Fayetteville Voters Repeal Contentious Ordinance

Yesterday Fayetteville citizens repealed the city’s controversial “nondiscrimination” ordinance by a vote of 52% to 48%, according to KFSM News.

The Fayetteville City Council passed the ordinance last summer in spite of widespread opposition to the measure. Local residents launched a campaign to repeal the ordinance following its passage. Last night, those efforts proved successful.

Duncan Campbell, who helped lead the effort to repeal the ordinance, told reporters,

“We wanted to repeal the ordinance because we didn’t believe it made Fayetteville a fairer city or a freer city. It did just the opposite. It was called the Civil Rights Ordinance, but it was misnamed. It was an ordinance that actually took away civil rights and freedom from people. It criminalized civil behavior. It didn’t accomplish the stated purpose of the ordinance and it was crafted by an outside group, it wasn’t something Fayetteville residents put together.”

The Washington, D.C., based Human Rights Campaign contributed more than $160,000 to keep the ordinance on the books.

Opponents of the Fayetteville ordinance included the local Chamber of Commerce; local ministers and churches; Fayetteville businesses; the editorial staff at Northwest Arkansas Media; area lawmakers; and–clearly–thousands of Fayetteville voters.

We have written repeatedly about the unintended consequences of the ordinance, and I applaud Fayetteville voters for choosing to repeal it.

If you would like to read some of the unintended consequences we found in the ordinance, click here.

Photo Credit: “Old Main from the northwest, University of Arkansas, Fayetteville, Arkansas (autumn)” by Brandonrush – Own work. Licensed under Creative Commons Attribution-Share Alike 3.0 Unported.

Baxter County Officials Put Disclaimer on Nativity Scene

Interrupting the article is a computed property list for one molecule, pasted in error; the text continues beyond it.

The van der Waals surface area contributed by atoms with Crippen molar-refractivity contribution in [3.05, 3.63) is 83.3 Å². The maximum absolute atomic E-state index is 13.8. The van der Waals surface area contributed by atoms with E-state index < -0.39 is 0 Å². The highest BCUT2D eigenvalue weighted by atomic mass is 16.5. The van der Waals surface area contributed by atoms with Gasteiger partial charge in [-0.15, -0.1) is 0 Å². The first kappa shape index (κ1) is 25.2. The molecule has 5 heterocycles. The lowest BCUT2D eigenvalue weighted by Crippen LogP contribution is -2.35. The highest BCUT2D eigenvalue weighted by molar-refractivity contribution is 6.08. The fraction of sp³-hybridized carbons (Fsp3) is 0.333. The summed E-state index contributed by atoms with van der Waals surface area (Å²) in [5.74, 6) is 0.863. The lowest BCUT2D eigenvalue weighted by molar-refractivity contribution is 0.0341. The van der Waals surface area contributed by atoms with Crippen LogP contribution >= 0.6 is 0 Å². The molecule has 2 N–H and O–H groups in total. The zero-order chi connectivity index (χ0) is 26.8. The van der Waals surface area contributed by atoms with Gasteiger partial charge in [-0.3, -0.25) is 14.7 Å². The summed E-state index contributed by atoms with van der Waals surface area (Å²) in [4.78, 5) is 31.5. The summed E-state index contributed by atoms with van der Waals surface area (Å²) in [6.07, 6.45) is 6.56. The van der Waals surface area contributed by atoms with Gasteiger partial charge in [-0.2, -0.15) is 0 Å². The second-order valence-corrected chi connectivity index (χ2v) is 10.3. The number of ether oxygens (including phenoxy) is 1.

Earlier this year we wrote about a letter atheists sent to Baxter County officials concerning a Nativity scene that has graced the courthouse lawn in Mountain Home for years.

This year, rather than stand by their legal ability to celebrate Christmas with decorations that are religious in scope, the Baxter County Quorum Court unanimously decided to put a disclaimer up alongside the Nativity stating the display was the work of private citizens.

The Baxter Bulletin writes,

Under the resolution, the quorum court approved placing the nativity scene on the lawn, accompanied by a disclaimer on a sign that states:

“During the Holiday Season, the County of Baxter salutes liberty. Let these festive lights and times remind us that we are keepers of the flame of liberty and our legacy of freedom. Whatever your religion or beliefs, enjoy the holidays. This display is owned and erected by private citizens of Baxter County.”

The irony is I believe this disclaimer is more likely to add to the controversy than subtract from it. If one private group is able to put a Nativity display on the courthouse lawn, I would expect other private groups to allege they should be able to put displays on the lawn as well.

We have already seen this at the State Capitol Building in Little Rock: Atheists successfully argued in court their “Winter Solstice Display”should go up alongside a privately-owned Nativity scene on the capitol lawn–even though the atheists’ display has almost nothing to do with Christmas and very little to do with the Winter Solstice.

We keep saying it: Christmas celebrates the birth of Jesus Christ. It is also an official holiday in this country. Why would our government be free to recognize Christmas as a holiday; give its employees time off from work on Christmas day; put up decorations commemorating Christmas; but not even mention the very event Christmas celebrates? It’s ridiculous.